9th Edition Chaos Knights Buying Guide

Chaos Knights are a well balanced faction with a multitude of interesting options. This article aims to help readers buy in with the minimal number of purchases for the most variety of competitive builds at 2000 points.

Honorable Mention:

If you can find the Chaos Knight army box, nab that. With a codex, a kit that builds the three main Chaos Knight chassis, and two War Dogs that can be any of the new Pterrorshades models (read: Anything that isn’t a Moirax or Executioner), this box is the best way to start the faction.

High Value:

With just the right amount of high value purchases, a player can make an excellent Chaos Knight force. 2000 points is easily made from two Titanic Kits and four War Dog Boxes.

Abominant/Desecrator/Rampager Box (1 to 2 kits):

Most players are going to want one to two of these kits. The Abominant and Desecrator are rapidly becoming the “go to” Titanic Knights, and most of the best lists at the moment play one Titanic and approximately 10 War Dogs or two Titanic and six to eight War Dogs.

Magnetizing this kit is fairly easy (guide for this coming soon), but if magnets are not an option I recommend the Abominant and the Desecrator as the two Titanic Knights to start off with.

War Dog Box (3 to 4 kits):

This box lets you build the Stalker, Karnivore, and Brigand loadout, as well as the Huntsmen without a melta if you wish – it’s basically a variant on the Stalker. This should be the majority of the Chaos Knight War Dog arsenal as each of these versions of the chassis are very strong. I’ve been using a lot of Stalkers personally in my lists, but I know others have been seeing good success with Brigands and Karnivores.

Mid Value:

These kits are nice to have once the base of a collection is already owned, but not crucial to playing the faction.

Armiger Box (1 kit):

The War Dog Executioner is an excellent piece in the Chaos Knight army, and I have been playing them over Brigands myself. Two should be sufficient, and the Armiger box has four autocannons inside of it to make two Executioners. It also brings two Melta carapace weapons which are nice to have for flexing the last 5-10 points of a list.

The option to take a Melta gun is one of the primary reasons to bring a Huntsman over a Stalker, and why I personally have a Huntsman unit in my current list.

Canis Rex Box (1 kit):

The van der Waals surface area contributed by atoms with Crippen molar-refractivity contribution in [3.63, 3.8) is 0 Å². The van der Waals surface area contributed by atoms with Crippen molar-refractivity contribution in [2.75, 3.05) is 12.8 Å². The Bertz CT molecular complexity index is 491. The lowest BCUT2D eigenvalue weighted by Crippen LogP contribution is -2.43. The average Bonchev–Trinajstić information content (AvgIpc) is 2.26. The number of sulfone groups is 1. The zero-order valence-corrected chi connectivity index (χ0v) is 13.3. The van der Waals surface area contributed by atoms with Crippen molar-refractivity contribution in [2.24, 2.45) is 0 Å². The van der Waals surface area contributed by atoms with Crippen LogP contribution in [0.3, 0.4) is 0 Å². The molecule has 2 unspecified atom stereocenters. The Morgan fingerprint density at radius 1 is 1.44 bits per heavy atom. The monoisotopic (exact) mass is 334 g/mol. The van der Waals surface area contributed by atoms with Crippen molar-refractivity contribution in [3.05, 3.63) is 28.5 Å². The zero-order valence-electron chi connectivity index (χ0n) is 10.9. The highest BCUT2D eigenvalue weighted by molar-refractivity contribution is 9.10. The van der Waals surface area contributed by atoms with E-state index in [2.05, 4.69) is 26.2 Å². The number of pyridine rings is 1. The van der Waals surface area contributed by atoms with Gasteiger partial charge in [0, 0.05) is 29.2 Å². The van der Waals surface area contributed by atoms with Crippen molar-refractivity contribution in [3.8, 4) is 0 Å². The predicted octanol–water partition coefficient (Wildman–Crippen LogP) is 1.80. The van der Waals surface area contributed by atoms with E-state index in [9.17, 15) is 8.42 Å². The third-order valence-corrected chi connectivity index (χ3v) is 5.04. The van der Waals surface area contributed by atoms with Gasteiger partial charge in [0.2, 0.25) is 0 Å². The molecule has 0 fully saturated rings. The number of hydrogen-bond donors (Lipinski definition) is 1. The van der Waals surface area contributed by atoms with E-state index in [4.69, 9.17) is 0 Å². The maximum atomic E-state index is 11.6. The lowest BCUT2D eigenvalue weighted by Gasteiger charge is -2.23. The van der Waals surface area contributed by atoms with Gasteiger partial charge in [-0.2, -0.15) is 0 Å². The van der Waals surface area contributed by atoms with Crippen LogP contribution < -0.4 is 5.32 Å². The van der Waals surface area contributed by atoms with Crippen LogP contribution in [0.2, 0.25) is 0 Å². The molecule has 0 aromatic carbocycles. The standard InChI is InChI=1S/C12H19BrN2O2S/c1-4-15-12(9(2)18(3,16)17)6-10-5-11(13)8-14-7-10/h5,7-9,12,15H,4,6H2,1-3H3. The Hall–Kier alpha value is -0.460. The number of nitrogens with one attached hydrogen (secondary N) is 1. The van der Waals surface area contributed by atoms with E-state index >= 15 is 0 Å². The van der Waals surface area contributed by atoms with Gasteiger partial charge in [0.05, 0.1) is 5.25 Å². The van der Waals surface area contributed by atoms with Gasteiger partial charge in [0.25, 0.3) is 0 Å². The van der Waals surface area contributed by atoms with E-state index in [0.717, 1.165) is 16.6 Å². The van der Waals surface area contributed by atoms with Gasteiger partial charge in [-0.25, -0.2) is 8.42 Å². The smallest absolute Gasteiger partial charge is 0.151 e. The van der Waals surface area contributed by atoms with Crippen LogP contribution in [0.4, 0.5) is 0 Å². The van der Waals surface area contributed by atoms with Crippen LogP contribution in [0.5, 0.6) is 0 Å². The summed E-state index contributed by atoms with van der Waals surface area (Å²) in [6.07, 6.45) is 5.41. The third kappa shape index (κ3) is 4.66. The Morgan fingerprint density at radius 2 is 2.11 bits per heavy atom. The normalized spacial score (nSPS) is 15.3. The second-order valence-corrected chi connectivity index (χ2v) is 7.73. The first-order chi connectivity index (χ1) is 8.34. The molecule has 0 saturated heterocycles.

I’ve been repeatedly unimpressed with the Knight Despoiler, but I also tend to undervalue the infernal houses where I think this model shines. It’s worth owning all of the different weapons from the kit regardless, and it is not a bad pick up after establishing a broader collection.

Low Value/Avoid

These models are either actively bad or prohibitively expensive in either money or points compared to their performance.

Dominus Box (Knight Tyrant):

I would recommend owning at most one of these models, and breaking it out for fun games or if your specific meta is particularly weak to its brand of gameplay. I’ve got a meme list that has a deep striking Tyrant with flamer/harpoon that I want to try out at some point, but I don’t expect it to be good. I would not recommend getting a Tyrant unless you love the model or have already gotten everything else above it on this list.

Forgeworld Titanic Knights (all varieties):

Quick exception: the Magaera is still a very good offensive profile and not bad defensively. Not having access to Favours of the Dark Gods and not counting as an Abhorrent for some force organization requirements are both massive strikes against it though, and I’ve found myself regretting playing it when I have.

These models are all expensive money wise, expensive points wise, and cannot get Favours of the Dark Gods. They also don’t have the Abhorrent or Tyrant keywords, so they cannot access most of the Relics and some of the Stratagems. If GW ever adds these on, this category dramatically changes.

Forgeworld Moiraxes:

These models look very cool, but with the addition of the new War Dog boxes, most of the profiles have been severely outmoded. The Lightning locks are decent, but the new Gatling Cannon profile has as many shots, can get exploding sixes via a Stratagem, and also allows the option of a melee weapon – and you can get two War Dogs for basically the price of a single Moirax.

These are slightly better buys than the Titanic Knights because they have the relevant Keywords, but I would not buy them until after fleshing out a full collection of plastic kit War Dogs.


Chaos Knights are in a great place as of this writing, with multiple competitive lists placing in the top 8 of events recently. Following this guide will help anyone break into the faction with the most efficient spending possible!

We’ll be back soon with an overview of competitive Knight builds to build on this piece.

As a specific aside, I’ve refrained from putting pictures of my own War Dogs in this post as they are nothing like stock models.

If you have any interest in making your own War Dogs look like my properly canine looking fellows (pictured to the right here), I would invite you to peruse the YouTube video I have made as a tutorial for this process.

As always, if you want to read more content about Conquest, Marvel: Crisis Protocol, or Warhammer: 40,000, there are many articles to be found on this very website! Consider subscribing to the Line of Sight Youtube Channel, and joining the discord! Finally, if you want to support this content directly, check out the Line of Sight Patreon where you can help influence the very course of the podcasts! Thanks for reading, we’ll see you next time!

Leave a Reply

%d bloggers like this: